The Maillard reaction is the chemical process that is responsible for changes in the flavor, color, and nutritive value of foods upon cooking. It is also the process by which mutagenic compounds form. In 1912, at the University of Nancy, French biochemist Louis-Camille Maillard, building on the work of the German chemist Emil Fischer and the brewing expert Arthur Robert Ling, discovered the reason why cooked food tasted good to human diners. The most common methods of heating foods not only raised temperature, but also produced flavor changes:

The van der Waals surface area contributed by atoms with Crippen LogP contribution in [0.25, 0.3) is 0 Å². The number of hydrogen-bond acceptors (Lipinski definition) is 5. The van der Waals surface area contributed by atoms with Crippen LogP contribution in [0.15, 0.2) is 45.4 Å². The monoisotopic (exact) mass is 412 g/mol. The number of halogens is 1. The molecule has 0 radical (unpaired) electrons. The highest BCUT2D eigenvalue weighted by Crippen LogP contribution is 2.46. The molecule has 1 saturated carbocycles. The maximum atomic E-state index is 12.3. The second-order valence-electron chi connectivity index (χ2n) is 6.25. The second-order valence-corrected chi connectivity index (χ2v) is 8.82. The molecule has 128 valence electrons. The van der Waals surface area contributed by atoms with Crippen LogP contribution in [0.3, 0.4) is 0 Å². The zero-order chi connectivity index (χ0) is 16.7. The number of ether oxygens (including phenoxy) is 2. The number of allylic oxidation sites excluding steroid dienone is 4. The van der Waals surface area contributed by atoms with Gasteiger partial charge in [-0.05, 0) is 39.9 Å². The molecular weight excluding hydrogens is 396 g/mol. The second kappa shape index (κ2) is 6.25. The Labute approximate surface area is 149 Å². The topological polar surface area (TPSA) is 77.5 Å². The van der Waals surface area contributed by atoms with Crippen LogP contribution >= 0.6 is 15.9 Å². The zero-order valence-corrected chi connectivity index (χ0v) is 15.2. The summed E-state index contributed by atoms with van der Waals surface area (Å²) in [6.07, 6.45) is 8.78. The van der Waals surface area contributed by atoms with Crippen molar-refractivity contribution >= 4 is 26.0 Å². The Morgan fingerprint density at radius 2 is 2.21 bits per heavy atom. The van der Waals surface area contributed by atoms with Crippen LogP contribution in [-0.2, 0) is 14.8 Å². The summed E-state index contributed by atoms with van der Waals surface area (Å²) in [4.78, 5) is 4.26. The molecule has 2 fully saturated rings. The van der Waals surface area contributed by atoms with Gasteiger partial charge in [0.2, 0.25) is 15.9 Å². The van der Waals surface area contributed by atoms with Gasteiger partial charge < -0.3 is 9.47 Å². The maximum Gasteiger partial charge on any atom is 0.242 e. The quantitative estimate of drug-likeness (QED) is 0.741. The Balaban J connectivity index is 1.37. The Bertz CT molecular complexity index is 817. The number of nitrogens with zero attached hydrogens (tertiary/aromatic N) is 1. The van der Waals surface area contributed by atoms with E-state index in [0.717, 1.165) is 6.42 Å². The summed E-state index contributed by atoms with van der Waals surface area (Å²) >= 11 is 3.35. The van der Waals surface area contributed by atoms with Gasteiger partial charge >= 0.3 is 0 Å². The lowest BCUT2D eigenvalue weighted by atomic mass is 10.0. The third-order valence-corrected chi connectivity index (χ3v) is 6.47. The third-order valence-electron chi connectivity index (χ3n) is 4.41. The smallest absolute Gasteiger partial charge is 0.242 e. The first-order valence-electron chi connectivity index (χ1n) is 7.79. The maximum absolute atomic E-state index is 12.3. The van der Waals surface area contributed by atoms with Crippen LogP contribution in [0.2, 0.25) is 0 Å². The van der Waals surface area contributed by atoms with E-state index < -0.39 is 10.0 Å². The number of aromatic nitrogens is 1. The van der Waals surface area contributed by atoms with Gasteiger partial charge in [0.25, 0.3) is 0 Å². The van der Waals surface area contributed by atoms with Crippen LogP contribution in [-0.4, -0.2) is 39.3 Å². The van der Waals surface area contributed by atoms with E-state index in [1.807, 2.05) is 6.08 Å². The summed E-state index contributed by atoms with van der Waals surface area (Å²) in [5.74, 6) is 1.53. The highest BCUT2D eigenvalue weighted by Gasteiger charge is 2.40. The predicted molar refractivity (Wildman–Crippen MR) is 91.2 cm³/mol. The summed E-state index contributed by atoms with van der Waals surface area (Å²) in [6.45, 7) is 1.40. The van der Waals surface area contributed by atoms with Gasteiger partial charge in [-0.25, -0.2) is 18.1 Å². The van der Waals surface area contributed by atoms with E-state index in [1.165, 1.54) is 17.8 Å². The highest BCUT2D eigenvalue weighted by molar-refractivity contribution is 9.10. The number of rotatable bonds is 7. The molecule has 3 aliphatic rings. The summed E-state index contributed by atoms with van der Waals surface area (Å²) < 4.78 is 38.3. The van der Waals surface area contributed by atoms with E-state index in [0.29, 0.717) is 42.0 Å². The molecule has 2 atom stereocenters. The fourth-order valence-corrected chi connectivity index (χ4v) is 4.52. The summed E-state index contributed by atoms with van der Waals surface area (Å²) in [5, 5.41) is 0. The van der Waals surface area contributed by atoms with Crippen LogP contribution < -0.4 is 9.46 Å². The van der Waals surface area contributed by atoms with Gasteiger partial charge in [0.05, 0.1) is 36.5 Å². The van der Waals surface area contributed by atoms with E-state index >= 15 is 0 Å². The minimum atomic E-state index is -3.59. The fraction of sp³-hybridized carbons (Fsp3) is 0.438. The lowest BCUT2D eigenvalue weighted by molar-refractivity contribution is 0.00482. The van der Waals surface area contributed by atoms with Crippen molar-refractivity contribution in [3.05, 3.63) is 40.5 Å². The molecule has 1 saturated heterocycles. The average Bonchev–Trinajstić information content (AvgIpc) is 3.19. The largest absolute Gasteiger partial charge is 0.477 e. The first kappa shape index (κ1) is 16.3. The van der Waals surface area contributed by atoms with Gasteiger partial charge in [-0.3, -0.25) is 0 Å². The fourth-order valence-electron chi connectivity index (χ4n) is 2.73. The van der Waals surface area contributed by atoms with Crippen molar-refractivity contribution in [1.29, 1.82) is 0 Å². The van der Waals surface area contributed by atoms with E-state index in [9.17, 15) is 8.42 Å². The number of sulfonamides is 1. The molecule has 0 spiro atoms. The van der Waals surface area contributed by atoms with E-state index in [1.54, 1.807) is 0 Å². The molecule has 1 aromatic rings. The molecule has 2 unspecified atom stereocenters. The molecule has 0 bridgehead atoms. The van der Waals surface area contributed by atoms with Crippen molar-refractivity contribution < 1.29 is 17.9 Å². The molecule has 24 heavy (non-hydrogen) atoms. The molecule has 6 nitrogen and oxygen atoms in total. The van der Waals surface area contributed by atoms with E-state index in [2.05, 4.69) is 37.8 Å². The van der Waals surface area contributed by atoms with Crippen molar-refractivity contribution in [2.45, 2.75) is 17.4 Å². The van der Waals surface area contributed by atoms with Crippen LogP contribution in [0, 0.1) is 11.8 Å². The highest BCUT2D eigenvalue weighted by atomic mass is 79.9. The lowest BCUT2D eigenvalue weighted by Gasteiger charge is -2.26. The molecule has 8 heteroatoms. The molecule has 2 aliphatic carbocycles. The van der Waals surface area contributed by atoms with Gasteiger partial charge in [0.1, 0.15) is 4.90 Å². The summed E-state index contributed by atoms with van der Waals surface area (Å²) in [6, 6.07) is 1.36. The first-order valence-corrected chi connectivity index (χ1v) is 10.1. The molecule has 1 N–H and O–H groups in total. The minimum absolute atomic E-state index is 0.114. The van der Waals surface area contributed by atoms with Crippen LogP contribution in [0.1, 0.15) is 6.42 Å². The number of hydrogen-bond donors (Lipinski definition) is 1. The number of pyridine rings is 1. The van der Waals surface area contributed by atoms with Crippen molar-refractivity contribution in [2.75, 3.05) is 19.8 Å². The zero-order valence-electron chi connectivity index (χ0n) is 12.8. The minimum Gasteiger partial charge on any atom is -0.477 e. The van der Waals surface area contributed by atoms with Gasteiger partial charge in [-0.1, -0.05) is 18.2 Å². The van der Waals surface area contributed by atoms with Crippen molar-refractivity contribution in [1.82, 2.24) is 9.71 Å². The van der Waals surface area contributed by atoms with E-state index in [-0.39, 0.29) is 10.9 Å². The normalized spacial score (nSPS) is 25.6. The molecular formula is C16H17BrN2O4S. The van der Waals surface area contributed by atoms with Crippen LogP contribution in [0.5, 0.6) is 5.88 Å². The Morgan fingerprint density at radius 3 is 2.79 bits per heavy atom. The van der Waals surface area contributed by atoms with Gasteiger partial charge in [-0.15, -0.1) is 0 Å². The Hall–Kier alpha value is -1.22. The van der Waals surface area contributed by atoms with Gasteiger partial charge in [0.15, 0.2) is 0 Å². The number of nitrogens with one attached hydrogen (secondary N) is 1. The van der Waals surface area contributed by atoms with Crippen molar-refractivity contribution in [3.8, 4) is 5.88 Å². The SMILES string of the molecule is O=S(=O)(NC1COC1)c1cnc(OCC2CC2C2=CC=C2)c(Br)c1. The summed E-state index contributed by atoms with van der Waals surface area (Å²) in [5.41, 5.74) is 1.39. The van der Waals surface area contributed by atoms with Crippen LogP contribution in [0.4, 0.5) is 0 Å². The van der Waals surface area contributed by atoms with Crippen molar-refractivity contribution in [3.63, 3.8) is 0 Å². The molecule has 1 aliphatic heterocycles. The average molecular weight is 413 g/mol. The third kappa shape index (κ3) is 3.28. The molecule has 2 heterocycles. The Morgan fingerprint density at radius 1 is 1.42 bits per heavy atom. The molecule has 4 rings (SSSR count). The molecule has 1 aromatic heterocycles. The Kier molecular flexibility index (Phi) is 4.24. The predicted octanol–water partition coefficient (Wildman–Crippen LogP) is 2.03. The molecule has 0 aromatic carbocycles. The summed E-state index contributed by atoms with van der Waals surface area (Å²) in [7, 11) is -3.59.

• The main method of browning was grilling, which altered the surface by infusing smoke and flavor and developing a crisp crust.